Browser like Firefox and Chrome take screen shot of the visited websites and can show them on a new tab as "recent used website".

Since my website is showing confidential information, how could I avoid the browsers to take screen shots for the "recent website" list, or at least limit it to the login page (like Facebook or banking website are doing)?

I found a possible answer in Is there a W3C standard meta tag to determine the cover image used to represent a website? but it seems a still unstable method, and banking sites I investigated are not using it apparently so I suspect there is another (better?) solution.

Any idea? I need it working at least for Firefox.

Note: sites are using HTTPS. Under Chrome, use HTTPS seems to solve it since blank screen is shown as preview. Firefox does show it even when using HTTPS.

UPDATE: On Mozzila's support page https://support.mozilla.org/en-US/kb/thumbnails-new-tab-page-missing-how-get-them-back they state the following:

Note: Some websites don't allow images (--> thumbnail) to be generated and saved

Unfortunately they don't tell how to do it... But yes it seems there is a way to avoid it...

UPDATE 2: What I actually am looking for is that the site uses cache for Javascript and images, but not for thumbnails. Use of HTTPS would to solve it, except because of the Firefox bug.

  • Ha! Good question. I bet the answer will be different for each browser, though, and it's possible this can't be prevented at all. – Pekka Nov 15 '16 at 14:52
  • Banking sites and Facebook are doing it, so it's feasible... Browser specific is not a major issue since browser can be detected. – Cedric Simon Nov 15 '16 at 14:54

1. Turn Off Cache

Perhaps you could set the cache-control header. This would tell the browser to make all possible efforts not to save the page on the user's computer. Sadly, this would be a performance hit since the user would need to pull down each page entirely for every call they make.


Browsers understand that https sites need more security, so won't include https sites in the speed dial page. You should file a report with Mozilla.

3. Unique URL

Give the page with the sensitive information a unique URL every time it's opened.

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  • Thank you Peter. But 1 & 3 are not feasible for my app. 2: there are already various open bugs for this. Unfortunately – Cedric Simon Nov 17 '16 at 14:24
  • But looking at my banking websites, it seems they use the NO CACHE option. <meta http-equiv="expires" content="0"> <meta http-equiv="Pragma" content="no-cache">. – Cedric Simon Nov 17 '16 at 14:39
  • Interesting related question: stackoverflow.com/questions/1341089/… – Cedric Simon Nov 17 '16 at 14:51
  • you did not explain why 1 is not feasible for you. if you don't provide information nobody can help you – the8472 Nov 18 '16 at 13:38
  • Option 1 is feasible, but the no cache is not limited to the thumbnail. See my answer on how to use it limiting it to the thumbnails – Cedric Simon Nov 18 '16 at 13:57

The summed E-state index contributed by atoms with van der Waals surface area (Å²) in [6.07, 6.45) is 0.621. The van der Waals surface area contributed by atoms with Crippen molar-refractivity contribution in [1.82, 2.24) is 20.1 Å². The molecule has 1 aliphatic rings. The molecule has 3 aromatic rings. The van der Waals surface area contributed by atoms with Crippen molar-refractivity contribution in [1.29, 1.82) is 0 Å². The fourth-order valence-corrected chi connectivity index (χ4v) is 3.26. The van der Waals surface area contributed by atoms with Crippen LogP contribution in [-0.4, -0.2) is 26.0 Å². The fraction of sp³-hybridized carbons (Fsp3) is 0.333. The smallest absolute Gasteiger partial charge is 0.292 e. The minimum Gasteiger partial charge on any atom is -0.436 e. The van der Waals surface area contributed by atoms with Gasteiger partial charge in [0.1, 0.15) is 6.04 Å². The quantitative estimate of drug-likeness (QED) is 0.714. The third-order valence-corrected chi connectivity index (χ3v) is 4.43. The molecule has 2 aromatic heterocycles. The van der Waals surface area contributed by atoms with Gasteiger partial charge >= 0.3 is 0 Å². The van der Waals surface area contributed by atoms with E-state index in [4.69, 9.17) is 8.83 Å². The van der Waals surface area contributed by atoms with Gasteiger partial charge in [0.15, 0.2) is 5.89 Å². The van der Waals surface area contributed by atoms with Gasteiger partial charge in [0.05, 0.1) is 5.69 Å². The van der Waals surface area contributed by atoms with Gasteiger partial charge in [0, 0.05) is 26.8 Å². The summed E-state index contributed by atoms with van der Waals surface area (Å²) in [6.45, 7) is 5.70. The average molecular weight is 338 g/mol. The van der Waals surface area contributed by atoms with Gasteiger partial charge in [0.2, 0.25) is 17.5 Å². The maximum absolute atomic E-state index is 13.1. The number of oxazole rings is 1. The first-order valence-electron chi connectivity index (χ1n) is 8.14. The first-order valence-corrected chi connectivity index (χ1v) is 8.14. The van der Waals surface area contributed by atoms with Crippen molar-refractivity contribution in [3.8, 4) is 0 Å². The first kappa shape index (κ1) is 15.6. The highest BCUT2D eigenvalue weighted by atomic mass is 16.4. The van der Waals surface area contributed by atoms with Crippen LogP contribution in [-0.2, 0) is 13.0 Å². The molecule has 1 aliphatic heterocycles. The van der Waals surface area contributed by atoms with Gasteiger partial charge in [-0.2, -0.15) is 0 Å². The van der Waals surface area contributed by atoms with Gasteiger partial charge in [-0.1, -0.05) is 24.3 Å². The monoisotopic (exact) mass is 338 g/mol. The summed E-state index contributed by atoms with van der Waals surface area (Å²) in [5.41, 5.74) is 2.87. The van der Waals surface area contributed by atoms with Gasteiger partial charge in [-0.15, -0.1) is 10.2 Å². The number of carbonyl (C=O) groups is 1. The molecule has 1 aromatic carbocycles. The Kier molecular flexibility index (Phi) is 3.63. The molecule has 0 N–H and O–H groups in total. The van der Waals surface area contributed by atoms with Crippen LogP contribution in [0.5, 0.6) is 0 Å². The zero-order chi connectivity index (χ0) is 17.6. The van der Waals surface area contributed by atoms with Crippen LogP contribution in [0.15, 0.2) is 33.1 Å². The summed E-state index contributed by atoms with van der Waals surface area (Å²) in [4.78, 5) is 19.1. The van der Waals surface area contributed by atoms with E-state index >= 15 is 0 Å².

I think I finally got it solved.

First of all, the "application manifest" does not help.

Based on @Peter's answer I found a way to implement it without loosing the browser cache for my "usefull" code, and keeping URL intact.

To archive it, I use a "main" page, that is the actual URL for the browser (-->thumbnail), with no caching, but it just contains a frame, where my "real" page is called internally. The real page does use caching, but since the website URL is the "no cache page", it seems thumbnail is not always the login page, even when the new page tab thumbnail points to my "main" page.

<!DOCTYPE html>
<meta http-equiv="Pragma" content="no-cache">
<meta http-equiv="cache-control" content="no-cache no-store">
<meta http-equiv="expires" content="0">
<title>My Website</title>
</head><body style="margin: 0;">
 <iframe src="init_index_main.jsp" name="main"  style="position:fixed; top:0px; left:0px; bottom:0px; right:0px; width:100%; height:100%; border:none; margin:0; padding:0; overflow:hidden; z-index:999999;" ></iframe>

So actually I implement all 3 recommendations of Peter, avoiding their side effect. Actually, I was already using the frame workaround to hide the real URL to the (common) users.

Of course if the user opens a link in a new tab, leaving the "main" frame, it could generate a thumbnail, but that's no the normal flow so I can live with it.

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  • Good work around :-) I like it! But yeah, Mozilla should fix it! – lighthouse16 Nov 18 '16 at 18:52

Some browsers are sending a special header when creating the thumbnails


But as far as I know Firefox takes the screenshot during normal browsing.

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  • Will investigate and testi. Thanks. Will let you know my findings. – Cedric Simon Nov 18 '16 at 13:33
  • HTTP_X_PURPOSE is only a way to distinguish the two types of request: in the current version of Safari 4 (4.0.4) the Top Sites request for the base page (but not its JS/CSS/image resources) carries an additional HTTP header, namely “X-Purpose: preview“. Does not help in my case, More info on HTTP_X_PURPOSE here: sunpig.com/martin/2010/01/08/… – Cedric Simon Nov 18 '16 at 13:46

Firefox's built-in thumbnail service does not persist thumbs if the Cache-Control: no-store header is present. It may still render them at runtime, e.g. for aero peek, but they will not be saved to disk.

Private browsing mode also disables thumbnail rendering.

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  • he did not provide a source linking that generic header - which generally refers to caching - to thumbnails – the8472 Nov 18 '16 at 13:38

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